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Brought to you by the students of the University of Cincinnati College of Medicine

By Sam Kim


Skimming my mini-feed on Facebook, I come across something incredible. I have to try this for myself. Bringing up Google Maps, I type in, “The Shire” as my starting point and (yeah, you guessed it) the destination as “Mordor.” Carefully specifying my wish for walking directions, the jocular Googleans drop the caveat, “Use caution – One does not simply walk into Mordor.”


Watching UCCOM’s Class of 2012 complete their peculiar celebratory rites of passage recently, I was increasingly convinced the warning had broader application (Man, Google is right about everything!). One does not simply become a doctor. There are more than a few obstacles between us and the finish line and that idiosyncratic celebration one of them. Yes, like Horsemen of the Apocalypse, these infamous hurdles have cowed many a MD-hopeful: the USMLEs and the raucous scene I witnessed that day - the “Match.”


Yes, I know it may seem a bit early for most who will probably read this article but I ascribe to the whole “an ounce of prevention is worth a pound of cure” notion (unless the cure is a gross, then I am less dogmatic). A brief overview should hold value even at this juncture.



 AOA = Alpha Omega Alpha National Medical Honor Society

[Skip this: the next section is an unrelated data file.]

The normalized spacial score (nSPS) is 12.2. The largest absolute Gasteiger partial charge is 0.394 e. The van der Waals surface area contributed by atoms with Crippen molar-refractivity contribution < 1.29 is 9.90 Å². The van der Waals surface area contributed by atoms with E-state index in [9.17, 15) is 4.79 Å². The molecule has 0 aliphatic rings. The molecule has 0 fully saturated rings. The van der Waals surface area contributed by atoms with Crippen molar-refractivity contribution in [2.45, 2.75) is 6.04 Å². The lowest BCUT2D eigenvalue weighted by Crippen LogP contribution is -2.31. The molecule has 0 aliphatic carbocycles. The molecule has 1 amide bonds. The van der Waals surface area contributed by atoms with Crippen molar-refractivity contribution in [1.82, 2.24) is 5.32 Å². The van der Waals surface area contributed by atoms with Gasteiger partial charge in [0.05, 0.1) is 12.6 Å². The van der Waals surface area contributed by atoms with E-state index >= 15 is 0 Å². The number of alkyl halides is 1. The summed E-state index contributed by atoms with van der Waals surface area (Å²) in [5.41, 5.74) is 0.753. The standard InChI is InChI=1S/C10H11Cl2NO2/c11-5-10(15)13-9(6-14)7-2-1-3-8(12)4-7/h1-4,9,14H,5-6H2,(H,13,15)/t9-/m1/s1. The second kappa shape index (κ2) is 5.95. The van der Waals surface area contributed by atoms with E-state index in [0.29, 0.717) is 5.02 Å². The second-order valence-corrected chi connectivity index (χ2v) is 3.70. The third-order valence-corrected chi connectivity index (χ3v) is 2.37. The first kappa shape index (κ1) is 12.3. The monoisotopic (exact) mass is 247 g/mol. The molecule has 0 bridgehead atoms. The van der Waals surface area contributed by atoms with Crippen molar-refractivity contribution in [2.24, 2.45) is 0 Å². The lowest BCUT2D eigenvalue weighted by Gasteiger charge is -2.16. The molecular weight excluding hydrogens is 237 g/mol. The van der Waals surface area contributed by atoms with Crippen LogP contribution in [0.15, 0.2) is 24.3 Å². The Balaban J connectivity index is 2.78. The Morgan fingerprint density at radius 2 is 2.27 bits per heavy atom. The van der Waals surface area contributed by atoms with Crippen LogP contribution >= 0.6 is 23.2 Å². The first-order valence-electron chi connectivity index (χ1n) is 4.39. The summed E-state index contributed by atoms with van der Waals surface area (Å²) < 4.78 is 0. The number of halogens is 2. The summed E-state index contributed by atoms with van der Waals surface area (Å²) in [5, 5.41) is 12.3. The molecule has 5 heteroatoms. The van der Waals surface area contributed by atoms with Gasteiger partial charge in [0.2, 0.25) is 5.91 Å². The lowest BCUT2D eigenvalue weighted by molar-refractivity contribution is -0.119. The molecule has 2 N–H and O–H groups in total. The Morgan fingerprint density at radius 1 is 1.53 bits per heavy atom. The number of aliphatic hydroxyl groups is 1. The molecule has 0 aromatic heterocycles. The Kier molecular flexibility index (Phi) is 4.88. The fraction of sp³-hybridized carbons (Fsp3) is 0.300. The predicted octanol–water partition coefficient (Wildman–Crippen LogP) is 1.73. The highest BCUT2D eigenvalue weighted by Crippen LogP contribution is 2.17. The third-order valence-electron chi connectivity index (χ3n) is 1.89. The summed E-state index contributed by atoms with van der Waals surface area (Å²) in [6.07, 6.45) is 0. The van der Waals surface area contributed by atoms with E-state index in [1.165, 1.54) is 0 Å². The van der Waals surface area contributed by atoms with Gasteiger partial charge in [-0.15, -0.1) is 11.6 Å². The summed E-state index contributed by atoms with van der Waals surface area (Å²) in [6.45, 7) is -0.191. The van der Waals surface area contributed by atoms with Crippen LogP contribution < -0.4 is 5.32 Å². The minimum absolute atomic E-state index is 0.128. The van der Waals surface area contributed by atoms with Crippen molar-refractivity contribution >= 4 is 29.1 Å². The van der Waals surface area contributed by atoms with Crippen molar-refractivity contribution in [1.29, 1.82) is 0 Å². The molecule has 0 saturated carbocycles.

o Invitees demonstrate “high academic achievement.”

 COMLEX = Comprehensive Osteopathic Medical Licensing Examination *

 CS = Clinical Skills

 CK = Clinical Knowledge

 ERAS = Electronic Residency Application Service

o Kind of like the AMCAS for residency

 NBME = National Board of Medical Examiners

o Kind of like AAMC for the MCAT

 NBMOE = National Board of Osteopathic Medical Examiners *

 NRMP = National Residency Matching Program

o Kind of like or eHarmony for medical students and residency programs

 PGY = Post-graduate Year (e.g. PGY-1 = 1st year of residency or more-colloquially being an “intern” – or perhaps “The year I died a little.”)

 ROL = Rank Order Lists

o Kind of like the NBA/NFL draft but with weirder traditions and superstitions

 USMLE = United States Medical Licensing Exam

o The infamous “Boards”

o Kind of like the MCAT’s burlier and scarier inked older brother


* These terms typically only apply to osteopathic medical students and physicians but in light of the growing popularity of osteopathic medicine and integrated medical care, it seemed appropriate to include the terms. offers a basic timeline calculator to see how the next years can unfold in preparation for applying for a residency. Virginia Commonwealth University School of Medicine also offers an informative document termed “Taking Flight.”


Using my graduation year (2015) as an example the basic time line is laid out:

 The ‘standard track’ for an MD 2015 graduate calls for a March 2015 Match Day

o Match Day has traditionally been held in March regardless of the year – we will talk a bit more about what Match actually means.

 USMLE Step 1 and Step 2 CK should be taken prior to July 2014

o Allow about 4 weeks for grading